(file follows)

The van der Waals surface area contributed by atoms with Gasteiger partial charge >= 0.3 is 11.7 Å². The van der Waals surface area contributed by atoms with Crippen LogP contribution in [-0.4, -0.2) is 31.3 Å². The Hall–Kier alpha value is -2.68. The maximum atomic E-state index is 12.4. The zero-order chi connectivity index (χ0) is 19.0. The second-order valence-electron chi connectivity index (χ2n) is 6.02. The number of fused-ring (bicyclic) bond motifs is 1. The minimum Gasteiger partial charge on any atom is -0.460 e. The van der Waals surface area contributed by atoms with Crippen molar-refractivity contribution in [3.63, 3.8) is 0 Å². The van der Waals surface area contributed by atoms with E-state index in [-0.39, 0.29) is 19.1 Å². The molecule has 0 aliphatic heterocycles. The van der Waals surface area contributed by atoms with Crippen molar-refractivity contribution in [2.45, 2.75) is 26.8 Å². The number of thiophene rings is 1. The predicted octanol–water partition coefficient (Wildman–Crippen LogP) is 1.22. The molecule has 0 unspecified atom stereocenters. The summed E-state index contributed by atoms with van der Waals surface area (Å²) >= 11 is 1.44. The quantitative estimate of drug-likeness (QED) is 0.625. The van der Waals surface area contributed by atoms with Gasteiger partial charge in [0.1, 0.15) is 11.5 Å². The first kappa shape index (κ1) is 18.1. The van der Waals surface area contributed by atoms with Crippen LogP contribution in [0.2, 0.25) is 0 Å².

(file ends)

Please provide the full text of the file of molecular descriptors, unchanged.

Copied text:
The van der Waals surface area contributed by atoms with Gasteiger partial charge >= 0.3 is 11.7 Å². The van der Waals surface area contributed by atoms with Crippen LogP contribution in [-0.4, -0.2) is 31.3 Å². The Hall–Kier alpha value is -2.68. The maximum atomic E-state index is 12.4. The zero-order chi connectivity index (χ0) is 19.0. The second-order valence-electron chi connectivity index (χ2n) is 6.02. The number of fused-ring (bicyclic) bond motifs is 1. The minimum Gasteiger partial charge on any atom is -0.460 e. The van der Waals surface area contributed by atoms with Crippen molar-refractivity contribution in [3.63, 3.8) is 0 Å². The van der Waals surface area contributed by atoms with E-state index in [-0.39, 0.29) is 19.1 Å². The molecule has 0 aliphatic heterocycles. The van der Waals surface area contributed by atoms with Crippen molar-refractivity contribution in [2.45, 2.75) is 26.8 Å². The number of thiophene rings is 1. The predicted octanol–water partition coefficient (Wildman–Crippen LogP) is 1.22. The molecule has 0 unspecified atom stereocenters. The summed E-state index contributed by atoms with van der Waals surface area (Å²) >= 11 is 1.44. The quantitative estimate of drug-likeness (QED) is 0.625. The van der Waals surface area contributed by atoms with Gasteiger partial charge in [0.1, 0.15) is 11.5 Å². The first kappa shape index (κ1) is 18.1. The van der Waals surface area contributed by atoms with Crippen LogP contribution in [0.2, 0.25) is 0 Å².